Scottish Ambulances Attend 11 Hoax Calls A Week

30 December 2015, 05:00

Ambulances are turning up to the scene of 11 hoax calls a week, latest figures have shown.

There were a total of 1,318 prank 999 calls to the Scottish Ambulance Service in 2015, an increase of 144 from the previous year.

Of those, crews physically attended on 564 occasions before realising the call was a hoax.

The figure, which covers the year until the end of November, is more than the 487 times that resources arrived at the scene of a prank call during 2014.

In Glasgow, there were 183 incidents this year when crews turned up to a hoax call as well as 87 cases in the Lothians and 64 in Lanarkshire.

The Scottish Conservatives, who obtained the data through a Freedom of Information request, are now calling for tougher action on those guilty of prank calls to deter future increases.

The party's transport spokesman Alex Johnstone said: "When the ambulance service receives a nuisance call, it has very little choice but to attend the scene.

"It must be hugely frustrating for workers, particularly at busy times when they could be attending genuine emergencies.

"It's quite an astounding strain on resources not only for call-handlers to put up with these prank calls, but for crews and vehicles to attend these cases 11 times a week.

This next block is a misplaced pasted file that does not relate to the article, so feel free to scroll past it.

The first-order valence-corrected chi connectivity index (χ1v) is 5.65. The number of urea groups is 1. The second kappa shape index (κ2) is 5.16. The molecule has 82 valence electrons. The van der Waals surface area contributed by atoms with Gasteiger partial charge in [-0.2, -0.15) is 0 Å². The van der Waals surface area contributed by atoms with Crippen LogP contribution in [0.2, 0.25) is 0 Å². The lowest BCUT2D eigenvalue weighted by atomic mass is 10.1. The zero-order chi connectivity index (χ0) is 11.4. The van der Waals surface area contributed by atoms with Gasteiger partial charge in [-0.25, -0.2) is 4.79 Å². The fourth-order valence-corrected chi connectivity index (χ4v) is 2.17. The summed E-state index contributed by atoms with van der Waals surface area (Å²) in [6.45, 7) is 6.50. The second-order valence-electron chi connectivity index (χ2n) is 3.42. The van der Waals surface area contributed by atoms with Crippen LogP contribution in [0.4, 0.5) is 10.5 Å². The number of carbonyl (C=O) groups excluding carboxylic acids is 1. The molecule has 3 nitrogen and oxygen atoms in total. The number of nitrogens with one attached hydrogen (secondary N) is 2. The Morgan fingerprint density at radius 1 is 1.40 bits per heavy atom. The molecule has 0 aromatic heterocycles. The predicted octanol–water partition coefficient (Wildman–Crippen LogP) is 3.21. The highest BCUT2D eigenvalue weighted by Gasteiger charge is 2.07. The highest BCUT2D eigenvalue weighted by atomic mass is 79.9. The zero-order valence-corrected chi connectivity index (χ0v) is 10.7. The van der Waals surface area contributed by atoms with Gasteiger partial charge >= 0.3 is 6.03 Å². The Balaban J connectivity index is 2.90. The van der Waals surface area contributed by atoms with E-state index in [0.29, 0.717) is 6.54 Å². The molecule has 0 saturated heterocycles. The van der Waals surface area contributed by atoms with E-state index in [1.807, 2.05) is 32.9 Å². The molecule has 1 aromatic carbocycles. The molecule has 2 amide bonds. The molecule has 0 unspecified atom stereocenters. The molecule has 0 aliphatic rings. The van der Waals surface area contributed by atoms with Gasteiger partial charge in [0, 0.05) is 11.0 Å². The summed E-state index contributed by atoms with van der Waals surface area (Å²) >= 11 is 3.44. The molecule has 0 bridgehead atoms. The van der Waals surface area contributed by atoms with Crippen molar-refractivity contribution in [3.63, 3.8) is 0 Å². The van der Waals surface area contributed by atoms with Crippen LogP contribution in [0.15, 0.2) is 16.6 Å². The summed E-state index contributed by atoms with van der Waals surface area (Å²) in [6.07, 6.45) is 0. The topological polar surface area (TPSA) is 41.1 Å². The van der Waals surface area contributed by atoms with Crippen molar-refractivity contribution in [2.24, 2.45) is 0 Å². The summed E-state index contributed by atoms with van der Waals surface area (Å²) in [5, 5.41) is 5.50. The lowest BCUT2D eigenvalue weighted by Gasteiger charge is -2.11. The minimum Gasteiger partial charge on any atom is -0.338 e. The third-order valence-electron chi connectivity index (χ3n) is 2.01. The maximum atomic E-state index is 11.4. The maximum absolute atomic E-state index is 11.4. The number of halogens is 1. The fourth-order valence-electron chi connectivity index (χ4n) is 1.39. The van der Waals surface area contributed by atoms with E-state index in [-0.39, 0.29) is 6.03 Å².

"We need to get tough on those who think it's acceptable to make a prank 999 call, even if they think they're just doing it for a joke.

"That way, people considering this kind of behaviour in future would perhaps think again before embarking on such moronic action.''

A spokesman for the Scottish Ambulance Service said: "Ambulance crews respond to around 750,000 emergency incidents per year across Scotland.

"Anyone who calls 999 without a genuine need is potentially putting lives at risk by tying up valuable resources that could be needed to respond to a life-threatening call.

"When appropriate, malicious or nuisance callers are reported to the police, however in many cases the call is the result of a mental-health issue rather than malice and the patient may still need help.

"In these cases, the relevant agencies are advised so that appropriate care can be provided.''